Can’t help you with the mouse wires, but the switch you have is more than enough to control mouse power. The 125V indicates the maximum voltage the switch’s body and insulation are rated to handle, and the .5 amps = 500 mA - the maximum current the contacts can handle without burning up.

Actually the ones attached to your computers ARE mouses. The fluffy rodenty kind are mice.

I think you’ll find the correct plural is ‘mouse pointing devices’

According to the American Heritage Dictionary, more than one computer mouse can be mice or mouses. Now that we’re done being anal, maybe someone can help midget.

Hmm…Google results swing both ways, so I guess “computer mice” and “computer mouses” both work. As computer ‘mice’ are named after the furry mice, I think I’ll stick with mice. Mice. Mice. Mice…Mice.

Another note: Both mice have one wire that isn’t sheathed (just metal strands running alongside the other wrapped wires). Could this wire be the ground? It has significantly more strands than the others, so I’d imagine that’s the case.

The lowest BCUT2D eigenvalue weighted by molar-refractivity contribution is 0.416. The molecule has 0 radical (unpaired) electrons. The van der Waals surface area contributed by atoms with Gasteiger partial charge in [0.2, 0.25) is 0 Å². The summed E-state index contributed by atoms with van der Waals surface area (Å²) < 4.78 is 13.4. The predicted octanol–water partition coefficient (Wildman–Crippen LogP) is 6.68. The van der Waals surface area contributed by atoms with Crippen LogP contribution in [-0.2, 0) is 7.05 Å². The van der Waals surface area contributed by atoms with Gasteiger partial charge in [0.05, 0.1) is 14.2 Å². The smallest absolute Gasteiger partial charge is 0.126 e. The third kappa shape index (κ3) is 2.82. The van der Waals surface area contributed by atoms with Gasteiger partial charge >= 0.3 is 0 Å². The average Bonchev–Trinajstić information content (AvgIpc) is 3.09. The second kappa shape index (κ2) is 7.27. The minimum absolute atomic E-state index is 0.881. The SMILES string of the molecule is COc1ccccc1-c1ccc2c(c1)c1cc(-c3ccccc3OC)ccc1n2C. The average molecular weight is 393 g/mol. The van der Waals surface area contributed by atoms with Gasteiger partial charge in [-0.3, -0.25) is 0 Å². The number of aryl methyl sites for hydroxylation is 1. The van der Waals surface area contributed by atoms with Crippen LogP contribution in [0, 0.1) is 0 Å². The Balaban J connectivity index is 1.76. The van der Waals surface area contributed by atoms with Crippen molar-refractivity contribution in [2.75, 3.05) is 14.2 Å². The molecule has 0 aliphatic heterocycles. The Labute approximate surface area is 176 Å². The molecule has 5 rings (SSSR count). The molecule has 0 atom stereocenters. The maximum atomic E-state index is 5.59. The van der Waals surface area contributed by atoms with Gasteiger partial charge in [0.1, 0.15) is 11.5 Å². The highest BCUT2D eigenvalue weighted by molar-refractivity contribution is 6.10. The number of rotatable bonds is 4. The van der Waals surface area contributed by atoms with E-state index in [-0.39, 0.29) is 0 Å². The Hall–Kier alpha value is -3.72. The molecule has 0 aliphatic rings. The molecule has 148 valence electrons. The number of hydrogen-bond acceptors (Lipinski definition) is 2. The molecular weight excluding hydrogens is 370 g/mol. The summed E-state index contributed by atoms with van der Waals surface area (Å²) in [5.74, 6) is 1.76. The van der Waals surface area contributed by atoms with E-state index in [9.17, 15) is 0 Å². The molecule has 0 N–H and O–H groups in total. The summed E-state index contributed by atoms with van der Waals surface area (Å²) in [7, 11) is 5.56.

You seem to know how to open up the mice. You seem to be aware of how to test continuity to id which wire goes where in a cut cord. Why do you want to cut the cord? There’s something I’m missing here. I’d just use an ohmmeter set to test for continuity and test each wire endpoint inside the mice against the pins on the DIN connector. Right?

BTW: I was using Xerox Altos back in the 1970s. The first computers to come “stock” with mice. If you said “mouses” back then you’d get the dirtiest looks. “Mouses” is an affectation.

I would just use a multimeter, but be careful. Attach the meter to the wires, make sure nothing is shorting, then turn the computer on. Take your reading, then turn the computer off before disconnecting the wires. On some computers you can still have 5 volts present at the PS/2 connector even though the computer is “off” so you might need to unplug it rather than just switch it off.